Association of neurologic deficits with surgical outcomes and health-related quality of life after treatment for metastatic epidural spinal cord compression Journal Article

Authors: Barzilai, O.; Versteeg, A. L.; Goodwin, C. R.; Sahgal, A.; Rhines, L. D.; Sciubba, D. M.; Schuster, J. M.; Weber, M. H.; Lazary, A.; Fehlings, M. G.; Clarke, M. J.; Arnold, P. M.; Boriani, S.; Bettegowda, C.; Gokaslan, Z. L.; Fisher, C. G.; Laufer, I.; for the AOSpine Knowledge Forum Tumor
Article Title: Association of neurologic deficits with surgical outcomes and health-related quality of life after treatment for metastatic epidural spinal cord compression
Abstract: Background: A critical knowledge gap exists regarding the impact of neurologic deficits on surgical outcomes and health-related quality of life (HRQOL) for patients surgically treated for metastatic epidural spinal cord compression (MESCC). Methods: This prospective, multicenter and international study analyzed the impact of the neurologic status on functional status, HRQOL, and postoperative survival. The collected data included the patient demographics, overall survival, American Spinal Injury Association (ASIA) impairment scale, Spinal Instability Neoplastic Score, treatment details and complications and HRQOL measures, including version 2 of the 36-Item Short Form Health Survey (SF-36v2) and version 2.0 of the Spine Oncology Study Group Outcomes Questionnaire (SOSGOQ2.0). Results: A total of 239 patients surgically treated for spinal metastases were included. Six weeks after treatment, 99 of the 108 patients with a preoperative ASIA grade of E remained stable, 8 deteriorated to ASIA D, and 1 deteriorated to ASIA A. Of 55 patients with ASIA D, 27 improved to ASIA E, 27 remained stable and 1 deteriorated to ASIA C. Of 11 patients with ASIA A to C, 2 improved to ASIA E, 4 improved to ASIA D, and 5 remained stable. At the 6- and 12-week follow-up, better ASIA scores were associated with better scores on multiple SF-36v2 and SOSGOQ items. Postoperatively, patients with ASIA grades of A to D were more likely to have urinary tract infections and wound complications. Patients with a baseline ASIA grade of E or D survived significantly longer. Conclusions: Patients with neurologic deficits due to MESCC have worse HRQOL and decreased overall survival. Nevertheless, surgery can result in stabilization or improvement of neurologic function which may translate into better HRQOL. Postoperative care and follow-up are challenging for patients with neurologic deficits because they experience more complications. © 2019 American Cancer Society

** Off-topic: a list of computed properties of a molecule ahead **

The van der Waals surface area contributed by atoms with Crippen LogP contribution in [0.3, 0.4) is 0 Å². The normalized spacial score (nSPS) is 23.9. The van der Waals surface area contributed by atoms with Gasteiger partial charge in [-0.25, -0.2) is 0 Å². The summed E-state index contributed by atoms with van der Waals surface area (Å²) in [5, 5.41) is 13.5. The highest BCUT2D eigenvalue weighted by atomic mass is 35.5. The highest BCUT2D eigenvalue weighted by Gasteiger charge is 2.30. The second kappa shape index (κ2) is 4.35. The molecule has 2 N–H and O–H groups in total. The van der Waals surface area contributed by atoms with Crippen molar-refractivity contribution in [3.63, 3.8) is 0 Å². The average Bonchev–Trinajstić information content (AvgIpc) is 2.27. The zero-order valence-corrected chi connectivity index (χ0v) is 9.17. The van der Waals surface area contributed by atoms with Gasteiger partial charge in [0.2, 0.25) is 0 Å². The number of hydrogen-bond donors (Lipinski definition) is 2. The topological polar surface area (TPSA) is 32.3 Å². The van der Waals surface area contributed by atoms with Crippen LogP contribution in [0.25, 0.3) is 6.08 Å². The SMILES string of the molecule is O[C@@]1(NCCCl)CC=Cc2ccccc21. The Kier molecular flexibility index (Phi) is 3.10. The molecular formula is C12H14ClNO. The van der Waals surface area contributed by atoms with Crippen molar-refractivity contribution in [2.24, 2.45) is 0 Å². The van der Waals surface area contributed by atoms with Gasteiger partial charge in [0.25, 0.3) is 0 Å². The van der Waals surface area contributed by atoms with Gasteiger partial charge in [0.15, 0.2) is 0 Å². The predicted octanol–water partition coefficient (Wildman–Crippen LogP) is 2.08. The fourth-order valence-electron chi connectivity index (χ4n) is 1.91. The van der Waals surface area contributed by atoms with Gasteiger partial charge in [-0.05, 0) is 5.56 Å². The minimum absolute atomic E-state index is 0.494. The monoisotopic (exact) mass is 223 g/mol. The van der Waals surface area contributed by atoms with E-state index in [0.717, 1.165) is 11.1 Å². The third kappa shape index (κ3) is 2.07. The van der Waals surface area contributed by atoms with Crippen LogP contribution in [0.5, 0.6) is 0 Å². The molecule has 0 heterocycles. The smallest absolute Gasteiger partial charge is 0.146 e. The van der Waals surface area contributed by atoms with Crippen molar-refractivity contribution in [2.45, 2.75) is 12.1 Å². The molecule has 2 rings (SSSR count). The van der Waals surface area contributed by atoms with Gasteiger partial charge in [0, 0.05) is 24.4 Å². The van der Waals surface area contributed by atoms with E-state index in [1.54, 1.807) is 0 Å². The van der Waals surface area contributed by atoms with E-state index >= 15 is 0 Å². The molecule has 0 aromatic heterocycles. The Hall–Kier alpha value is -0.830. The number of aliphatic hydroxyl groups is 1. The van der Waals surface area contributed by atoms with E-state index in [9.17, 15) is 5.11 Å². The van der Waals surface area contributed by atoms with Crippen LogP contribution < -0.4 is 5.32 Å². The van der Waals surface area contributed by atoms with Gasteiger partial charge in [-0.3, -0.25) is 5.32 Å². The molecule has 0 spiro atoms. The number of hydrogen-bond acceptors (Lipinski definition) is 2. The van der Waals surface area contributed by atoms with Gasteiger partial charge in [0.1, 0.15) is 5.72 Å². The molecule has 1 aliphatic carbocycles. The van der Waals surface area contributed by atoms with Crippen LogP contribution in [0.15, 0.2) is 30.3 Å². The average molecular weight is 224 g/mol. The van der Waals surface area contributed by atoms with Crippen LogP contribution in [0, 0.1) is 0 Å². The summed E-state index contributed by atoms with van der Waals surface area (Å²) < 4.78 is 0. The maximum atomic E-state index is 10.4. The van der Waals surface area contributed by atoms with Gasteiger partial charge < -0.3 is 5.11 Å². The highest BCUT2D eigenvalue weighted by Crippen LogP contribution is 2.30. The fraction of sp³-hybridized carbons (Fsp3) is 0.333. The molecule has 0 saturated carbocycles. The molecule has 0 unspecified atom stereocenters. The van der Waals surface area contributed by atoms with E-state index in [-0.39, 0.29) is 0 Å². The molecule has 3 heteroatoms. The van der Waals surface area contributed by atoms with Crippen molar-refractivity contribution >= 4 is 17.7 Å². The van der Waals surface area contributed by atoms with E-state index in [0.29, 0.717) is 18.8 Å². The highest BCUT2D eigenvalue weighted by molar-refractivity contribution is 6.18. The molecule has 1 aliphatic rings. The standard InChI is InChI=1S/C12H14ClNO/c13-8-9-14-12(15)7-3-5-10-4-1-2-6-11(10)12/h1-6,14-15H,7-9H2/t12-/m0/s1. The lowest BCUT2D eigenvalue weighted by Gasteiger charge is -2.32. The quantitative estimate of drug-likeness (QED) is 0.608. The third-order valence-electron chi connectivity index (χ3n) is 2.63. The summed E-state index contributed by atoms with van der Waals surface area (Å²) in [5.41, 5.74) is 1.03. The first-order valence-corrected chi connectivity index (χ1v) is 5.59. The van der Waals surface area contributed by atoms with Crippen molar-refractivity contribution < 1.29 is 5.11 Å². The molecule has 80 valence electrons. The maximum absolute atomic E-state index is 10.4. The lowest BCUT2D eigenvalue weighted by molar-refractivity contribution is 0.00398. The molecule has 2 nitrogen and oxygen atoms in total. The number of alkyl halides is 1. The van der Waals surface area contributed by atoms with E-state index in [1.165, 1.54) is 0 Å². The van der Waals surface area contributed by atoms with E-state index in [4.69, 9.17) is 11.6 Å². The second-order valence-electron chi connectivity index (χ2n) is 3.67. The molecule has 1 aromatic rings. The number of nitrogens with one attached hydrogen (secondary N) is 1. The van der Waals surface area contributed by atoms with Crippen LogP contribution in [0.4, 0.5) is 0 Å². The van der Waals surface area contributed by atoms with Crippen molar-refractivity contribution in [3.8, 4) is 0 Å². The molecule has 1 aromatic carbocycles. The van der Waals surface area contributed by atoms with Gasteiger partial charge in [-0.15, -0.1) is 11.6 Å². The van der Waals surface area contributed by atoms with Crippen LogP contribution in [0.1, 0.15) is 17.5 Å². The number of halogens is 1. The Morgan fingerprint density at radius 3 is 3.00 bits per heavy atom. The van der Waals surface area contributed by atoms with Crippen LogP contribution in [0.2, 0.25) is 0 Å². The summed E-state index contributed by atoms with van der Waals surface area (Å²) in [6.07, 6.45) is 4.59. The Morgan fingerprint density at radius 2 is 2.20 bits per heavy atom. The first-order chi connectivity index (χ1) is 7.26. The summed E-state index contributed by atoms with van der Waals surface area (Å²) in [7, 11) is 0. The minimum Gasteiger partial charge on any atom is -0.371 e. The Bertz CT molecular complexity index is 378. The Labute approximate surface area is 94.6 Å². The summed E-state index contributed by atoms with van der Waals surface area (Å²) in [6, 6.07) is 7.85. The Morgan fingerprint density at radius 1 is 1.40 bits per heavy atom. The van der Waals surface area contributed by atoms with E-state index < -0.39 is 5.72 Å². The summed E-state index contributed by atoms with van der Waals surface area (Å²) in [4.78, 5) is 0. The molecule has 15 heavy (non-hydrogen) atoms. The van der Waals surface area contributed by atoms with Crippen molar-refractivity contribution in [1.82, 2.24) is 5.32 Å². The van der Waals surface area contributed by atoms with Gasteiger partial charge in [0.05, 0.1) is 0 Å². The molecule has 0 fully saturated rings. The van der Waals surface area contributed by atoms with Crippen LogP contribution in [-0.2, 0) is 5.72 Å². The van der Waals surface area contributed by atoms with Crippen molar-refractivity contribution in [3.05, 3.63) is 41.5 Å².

Keywords: adult; survival rate; major clinical study; overall survival; clinical trial; postoperative care; treatment; outcome assessment; follow up; prospective study; disease association; quality of life; questionnaire; multicenter study; spinal cord compression; spine; surgical risk; urinary tract infection; surgery; postoperative infection; clinical effectiveness; tumor; short form 36; neurologic disease; functional status; spinal cord metastasis; deterioration; spinal cord surgery; nervous system function; spinal instability neoplastic score; health-related quality of life (hrqol); human; male; female; priority journal; article; metastatic epidural spinal cord compression; neurologic deficit; american spinal injury association impairment scale; motor dysfunction assessment; spine oncology study group outcomes questionnaire
Journal Title: Cancer
Volume: 125
Issue: 23
ISSN: 0008-543X
Publisher: Wiley Blackwell  
Date Published: 2019-12-01
Start Page: 4224
End Page: 4231
Language: English
DOI: 10.1002/cncr.32420
PUBMED: 31410854
PROVIDER: scopus
Notes: Article -- Export Date: 2 December 2019 -- Source: Scopus
Altmetric Score
MSK Authors
  1. Ilya Laufer
    109 Laufer